This biopic has faith, humor, and commitment for the most part.
I made the right decision to skip “Daddy’s Home 2, which starred Mark Wahlberg and Mel Gibson as a father and son. Now, for the first time in five years, they reunite for “Father Stu,” which is one of the few recent religious films to not succumb to bad filmmaking or bad acting. Matter of fact, they’re filled with smart and sometimes funny dialogue, well intentions, and a nice introduction for writer/director Rosalind Ross.
It’s not a perfect movie (I can’t lie in a movie review about a religious film), because it’s a little too long and routine, but it does have its strengths and weaknesses, which must be dealt with. It’s a small movie with a big heart, released just in time for Easter.
Based on a true story, we meet the atheist boxer Stuart Long, or Stu (Wahlberg) for short, who reaches a point in his life when he decides to become an actor. Of course, he would try to be, and that’s why he must also work in the deli section of a grocery store. Twice in a row I’ve seen a would-be star work in a grocery store after “American Underdog,” not that I have a problem.
He also stalks a young Mexican woman named Carmen (Teresa Ruiz from “The Marksman”), who attends a local Catholic Church. She doesn’t like him, because of his troublesome nature, but he agrees to get himself baptized, and she warms up to him.
Half the love story seems forced and labored, especially when it seems like a stalking story, while the other half has its moments, especially during the film’s second side.
In his family life, his brother passed away, his mother (Jacki Weaver) wants Stu to do better, and his alcoholic construction working father Bill (Gibson) is full of disability slurs and hurtful words. If I could talk to him, I’d say: “Don’t be a dick.” About them being atheists, at least, they’re not as irritable or humiliating as in “God’s Not Dead,” which had a frozen heart. And plus, daddy could use a little redemption of his own.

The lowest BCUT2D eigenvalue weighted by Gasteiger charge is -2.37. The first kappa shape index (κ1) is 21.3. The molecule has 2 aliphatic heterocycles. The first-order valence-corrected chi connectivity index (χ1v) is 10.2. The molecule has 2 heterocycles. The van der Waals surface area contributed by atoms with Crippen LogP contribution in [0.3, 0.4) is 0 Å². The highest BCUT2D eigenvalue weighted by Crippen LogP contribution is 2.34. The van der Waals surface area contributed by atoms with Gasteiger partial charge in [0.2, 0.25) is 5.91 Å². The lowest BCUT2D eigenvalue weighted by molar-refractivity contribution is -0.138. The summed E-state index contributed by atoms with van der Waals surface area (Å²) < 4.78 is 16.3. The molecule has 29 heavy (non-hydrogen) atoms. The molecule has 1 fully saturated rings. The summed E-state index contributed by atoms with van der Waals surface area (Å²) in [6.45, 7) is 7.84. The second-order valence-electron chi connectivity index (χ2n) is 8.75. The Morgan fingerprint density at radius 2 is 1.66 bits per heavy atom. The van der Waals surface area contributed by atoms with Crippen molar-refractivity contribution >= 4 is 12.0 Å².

Then, Stu ends up in a motorcycle accident and is given a second chance at life. He decides to become a priest, which both his girlfriend and family think he’s crazy to try to be. But he’s persistent to become one, even convincing the Monsignor (Malcolm McDowell) to give him a chance to practice. It also becomes challenging for him, when he suffers from a muscle disease, known as inclusion body myositis (IBM).
Again, “Father Stu” is a little long and sometimes routine, but it does feature realism and heart, and I liked how Wahlberg is able to meet his age. “Uncharted” has become a box office hit, but this is the better Wahlberg movie to see. It has a lead, who transcends from one person to the next, in regards to his real-life character’s disability, and it shows us the true colors inside the trouble and anger.
I know it sounds generic, but I still admired the supporting role from Gibson, who has the kind of gritty attitude as the mean father. Both he and Wahlberg have their aspects and ages, and they try to overcome the formulas that have rocked the foundation of our movie-going experience. Unlike “Daddy’s Home 2,” which I skipped and knew would be atrocious, these two don’t stoop to new lows, and provide sincerity.
In summation, Wahlberg and Gibson are both the reasons why “Father Stu” works on its own terms. It had rules to follow, and lessons to learn. Same old stuff, but what are we gonna do? Just roll with it.
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